Hypersensitivity Reactions

BZDs rarely produce allergic reactions (10), and these drugs are commonly recommended in the management of seizures in patients with hypersensitivity reactions to antiepileptic drugs (36).

Rashes have been attributed to BZDs by several authors (31,37, 38, 39). Leukopenia has been reported to be caused by DZP (40), CZP (41), and NZP (42), and it is apparently reversible. Thrombocytopenic purpura has been described in association with CZP (43), whereas systemic lupus erythematosus has been associated with CLB (44). Hepatic necrosis has been associated with CLP (45) and DZP (46). Esophageal burn was reported in one patient taking CLP (47), and allergic intestinal nephritis occurred in one patient receiving oral DZP (48).

Paradoxical Effects

Long-term oral treatment with BZDs, particularly NZP and CZP, has been reported to cause a paradoxical increase in seizure frequency (42,49,50) or the appearance of new seizure types (51,52). Peterson (42) reported that six of 108 epileptic patients treated with oral NZP had an exacerbation of seizures. Similarly, increased frequency and severity of grand mal seizures were observed in 14 patients after NZP oral administration (50). In a survey of a large patient population treated with various oral BZDs, Alvarez et al. (53) reported that 5.8% of patients may have suffered from seizure aggravation. Worsening of seizures appeared to be more common in patients treated with CZP and particularly concerned tonic seizures and absences. In a retrospective study analyzing approximately 2,500 phases of add-on therapy in a total of 1,006 patients suffering from focal epilepsy, CLB and CZP were found to increase seizure frequency in 2% of cases (54). Oral BZDs, particularly CZP, have been correlated with precipitation of tonic-like microseizures in infants with West's syndrome (51,52).

Withdrawal Effects

In persons who do not have epilepsy, abrupt withdrawal of BZDs has been associated with convulsions, worsening of insomnia, psychosis, and delirium tremens (10,55, 56, 57). Particular attention has been devoted to the occurrence of de novo nonconvulsive status epilepticus after BZD withdrawal in nonepileptic patients (58, 59, 60). The clinical picture consists of acute mental confusion with an electroencephalographic (EEG) correlate of diffuse spike-and-wave discharges occurring in middle-aged or elderly patients with a history of long-term BZD use. These episodes may be misdiagnosed as acute BZD intoxication, and the diagnosis may be difficult if the EEG is delayed or is not performed; however, treatment with the specific BZD antagonist flumazenil aggravates the confusional state, whereas DZP administration leads to rapid recovery (58, 59, 60). Instances of grand mal seizures or convulsive status epilepticus have been also reported, usually after LZP has been discontinued (61).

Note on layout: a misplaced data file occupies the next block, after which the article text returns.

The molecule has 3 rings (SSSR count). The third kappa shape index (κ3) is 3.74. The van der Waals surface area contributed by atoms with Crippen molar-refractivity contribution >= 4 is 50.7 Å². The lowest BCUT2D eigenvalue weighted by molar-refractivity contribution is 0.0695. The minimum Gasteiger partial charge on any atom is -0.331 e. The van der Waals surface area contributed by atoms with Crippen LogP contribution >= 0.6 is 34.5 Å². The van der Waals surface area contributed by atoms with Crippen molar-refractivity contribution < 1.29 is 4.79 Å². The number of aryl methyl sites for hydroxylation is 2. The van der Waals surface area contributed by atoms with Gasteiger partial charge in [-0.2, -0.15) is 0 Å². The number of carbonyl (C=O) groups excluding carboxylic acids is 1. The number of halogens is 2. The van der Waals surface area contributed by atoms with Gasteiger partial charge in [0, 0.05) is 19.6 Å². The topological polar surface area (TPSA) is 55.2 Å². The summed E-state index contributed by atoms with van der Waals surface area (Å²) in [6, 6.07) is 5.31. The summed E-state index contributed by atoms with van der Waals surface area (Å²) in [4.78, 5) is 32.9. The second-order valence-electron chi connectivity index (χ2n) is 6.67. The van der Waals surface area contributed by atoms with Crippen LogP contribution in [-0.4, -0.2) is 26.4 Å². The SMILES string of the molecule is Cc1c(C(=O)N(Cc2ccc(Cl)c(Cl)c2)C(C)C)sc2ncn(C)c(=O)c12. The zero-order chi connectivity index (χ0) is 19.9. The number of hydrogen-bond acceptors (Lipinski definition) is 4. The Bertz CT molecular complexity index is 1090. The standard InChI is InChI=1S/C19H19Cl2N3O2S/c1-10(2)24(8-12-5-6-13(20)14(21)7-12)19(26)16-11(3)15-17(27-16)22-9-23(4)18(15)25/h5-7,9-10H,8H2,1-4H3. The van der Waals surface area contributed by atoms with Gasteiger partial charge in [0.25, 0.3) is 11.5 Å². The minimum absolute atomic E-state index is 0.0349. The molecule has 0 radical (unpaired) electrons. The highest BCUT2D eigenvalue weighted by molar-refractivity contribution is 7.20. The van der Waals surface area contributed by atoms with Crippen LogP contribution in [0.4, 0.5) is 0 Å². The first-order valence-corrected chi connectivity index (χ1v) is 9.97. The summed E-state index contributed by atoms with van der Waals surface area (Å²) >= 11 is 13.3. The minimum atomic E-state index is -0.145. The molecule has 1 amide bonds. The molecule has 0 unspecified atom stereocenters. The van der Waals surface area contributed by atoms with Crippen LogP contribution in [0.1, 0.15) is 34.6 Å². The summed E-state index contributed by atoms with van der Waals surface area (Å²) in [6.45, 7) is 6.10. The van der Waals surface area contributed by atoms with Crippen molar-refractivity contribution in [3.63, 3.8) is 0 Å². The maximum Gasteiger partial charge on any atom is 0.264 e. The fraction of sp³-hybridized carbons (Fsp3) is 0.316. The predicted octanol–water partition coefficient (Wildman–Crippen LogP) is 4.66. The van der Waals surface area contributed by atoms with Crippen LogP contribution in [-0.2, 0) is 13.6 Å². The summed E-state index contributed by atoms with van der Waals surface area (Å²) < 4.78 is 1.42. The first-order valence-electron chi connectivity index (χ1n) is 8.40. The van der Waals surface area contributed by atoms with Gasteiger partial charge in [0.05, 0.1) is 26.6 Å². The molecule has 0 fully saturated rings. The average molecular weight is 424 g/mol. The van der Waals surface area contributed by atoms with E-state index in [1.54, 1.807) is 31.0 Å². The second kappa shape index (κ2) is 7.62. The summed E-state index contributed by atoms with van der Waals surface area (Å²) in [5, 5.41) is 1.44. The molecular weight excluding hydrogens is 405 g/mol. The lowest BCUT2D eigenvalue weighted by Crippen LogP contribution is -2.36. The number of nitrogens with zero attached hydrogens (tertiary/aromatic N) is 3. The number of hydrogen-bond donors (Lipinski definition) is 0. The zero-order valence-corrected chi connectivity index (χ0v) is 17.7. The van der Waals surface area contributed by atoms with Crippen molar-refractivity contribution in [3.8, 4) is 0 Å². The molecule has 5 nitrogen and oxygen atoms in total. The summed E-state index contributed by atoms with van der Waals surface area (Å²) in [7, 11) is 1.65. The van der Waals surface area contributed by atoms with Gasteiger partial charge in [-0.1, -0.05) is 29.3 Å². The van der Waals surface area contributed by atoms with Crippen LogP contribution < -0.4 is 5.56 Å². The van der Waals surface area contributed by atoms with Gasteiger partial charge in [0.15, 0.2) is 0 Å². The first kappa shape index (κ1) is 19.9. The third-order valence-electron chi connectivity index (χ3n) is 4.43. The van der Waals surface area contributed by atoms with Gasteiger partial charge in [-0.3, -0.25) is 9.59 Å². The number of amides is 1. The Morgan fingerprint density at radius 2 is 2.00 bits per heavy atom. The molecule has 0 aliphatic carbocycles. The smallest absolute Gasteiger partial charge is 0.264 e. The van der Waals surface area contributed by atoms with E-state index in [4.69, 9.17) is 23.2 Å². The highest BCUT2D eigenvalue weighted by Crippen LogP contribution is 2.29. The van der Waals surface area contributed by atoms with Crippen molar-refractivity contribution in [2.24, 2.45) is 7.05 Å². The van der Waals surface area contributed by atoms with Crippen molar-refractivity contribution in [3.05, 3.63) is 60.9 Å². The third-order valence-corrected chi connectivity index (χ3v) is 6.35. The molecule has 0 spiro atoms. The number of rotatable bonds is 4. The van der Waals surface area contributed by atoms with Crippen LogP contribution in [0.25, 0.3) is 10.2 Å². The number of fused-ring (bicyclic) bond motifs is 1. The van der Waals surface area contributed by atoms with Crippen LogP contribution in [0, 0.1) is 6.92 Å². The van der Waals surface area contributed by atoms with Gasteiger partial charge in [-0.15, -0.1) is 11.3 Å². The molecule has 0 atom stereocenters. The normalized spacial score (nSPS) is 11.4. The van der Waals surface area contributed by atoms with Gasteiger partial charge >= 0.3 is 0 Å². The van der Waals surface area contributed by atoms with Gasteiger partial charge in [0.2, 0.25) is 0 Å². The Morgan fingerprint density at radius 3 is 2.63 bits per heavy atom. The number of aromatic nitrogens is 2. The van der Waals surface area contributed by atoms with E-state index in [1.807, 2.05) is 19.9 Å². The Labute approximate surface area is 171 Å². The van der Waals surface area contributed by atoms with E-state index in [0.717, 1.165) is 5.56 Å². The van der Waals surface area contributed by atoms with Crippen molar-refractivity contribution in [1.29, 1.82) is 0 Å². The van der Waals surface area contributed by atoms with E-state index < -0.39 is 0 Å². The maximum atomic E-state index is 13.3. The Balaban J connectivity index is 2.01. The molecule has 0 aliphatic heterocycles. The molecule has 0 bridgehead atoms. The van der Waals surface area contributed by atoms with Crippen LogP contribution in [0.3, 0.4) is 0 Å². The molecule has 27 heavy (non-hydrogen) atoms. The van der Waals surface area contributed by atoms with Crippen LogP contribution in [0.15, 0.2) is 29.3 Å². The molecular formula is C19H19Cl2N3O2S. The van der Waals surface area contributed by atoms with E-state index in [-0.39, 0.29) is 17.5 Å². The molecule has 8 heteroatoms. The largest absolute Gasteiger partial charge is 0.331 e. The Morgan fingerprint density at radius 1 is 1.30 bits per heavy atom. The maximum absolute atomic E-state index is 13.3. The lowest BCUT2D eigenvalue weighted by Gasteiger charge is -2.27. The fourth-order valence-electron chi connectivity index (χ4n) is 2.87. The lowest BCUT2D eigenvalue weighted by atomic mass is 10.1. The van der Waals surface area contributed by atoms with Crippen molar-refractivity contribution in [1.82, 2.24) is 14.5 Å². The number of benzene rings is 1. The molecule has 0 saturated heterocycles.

In epileptic patients, abrupt withdrawal of BZDs commonly produces an increase of seizure frequency and severity, sometimes leading to convulsive status epilepticus. A “negative myoclonus” state has been reported after discontinuation of CLB (62). Although slow tapering is associated with a lower risk of precipitation of seizures, no optimal rate of withdrawal has been calculated for any BZD. Safe discontinuation rates for CZP were estimated to be <0.04 mg/kg/day (63) and 0.2 mg/day (64). Paradoxically, discontinuation of a BZD may result in amelioration of seizure activity in some patients (65).

Side Effects as a Result of Interaction with Other Drugs

BZDs may interact with other drugs, usually through pharmacodynamic mechanisms. It is well known that BZDs potentiate the action of CNS depressant drugs, such as ethanol or barbiturates, and BZDs may produce CNS depression and respiratory irregularities when they are given in association with amphetamines and methylphenidate (66). Feldman (17) reported the deleterious effects on behavior of the combination of CLP and primidone. The ability of BZDs to interact with other drugs through pharmacokinetic mechanisms is minimal. However, an increase in phenytoin levels, sometimes leading to intoxication, has been reported after CZP (67) or CLB (68) introduction. CLB may also induce an increase in the levels of carbamazepine (69) and carbamazepine-10,11-epoxide (70). A case of carbamazepine intoxication with negative myoclonus after addition of CLB has been reported (71). Cocks et al. (72) found that CLB may elevate valproate levels, and these investigators suggested that a combination of valproate and CLB, particularly at high doses, should be avoided because toxicity may be common. Conversely, valproate may induce a clinically significant potentiation of the effects of NZP (73), LZP (74), and DZP (75).



Teratogenicity and Effects on Postnatal Development

The possible teratogenic effects of BZDs are difficult to assess but appear to be mild. No definite causal relationship has been established, even though an association between first trimester intake of BZDs and oral clefts (especially cleft palate) was found in some retrospective studies (76,77), but not in others (78,79). Oral clefts have been reported with DZP, NZP, oxazepam, and chlordiazepoxide assessed as a group (77), as well as in individual case reports. The actual risk of having a child with cleft lip and cleft palate has been estimated to be 0.4% with DZP (80). Multiple limb anomalies were reported in a newborn child whose mother had taken CLP during the first trimester (81). Intake of BZDs in early pregnancy, as verified by case records and controls (82) and detection of high serum levels (83), has also been associated with an increased risk of CNS malformations and dysmorphism. An amplifying action of BZDs on valproate teratogenicity has been suggested (84).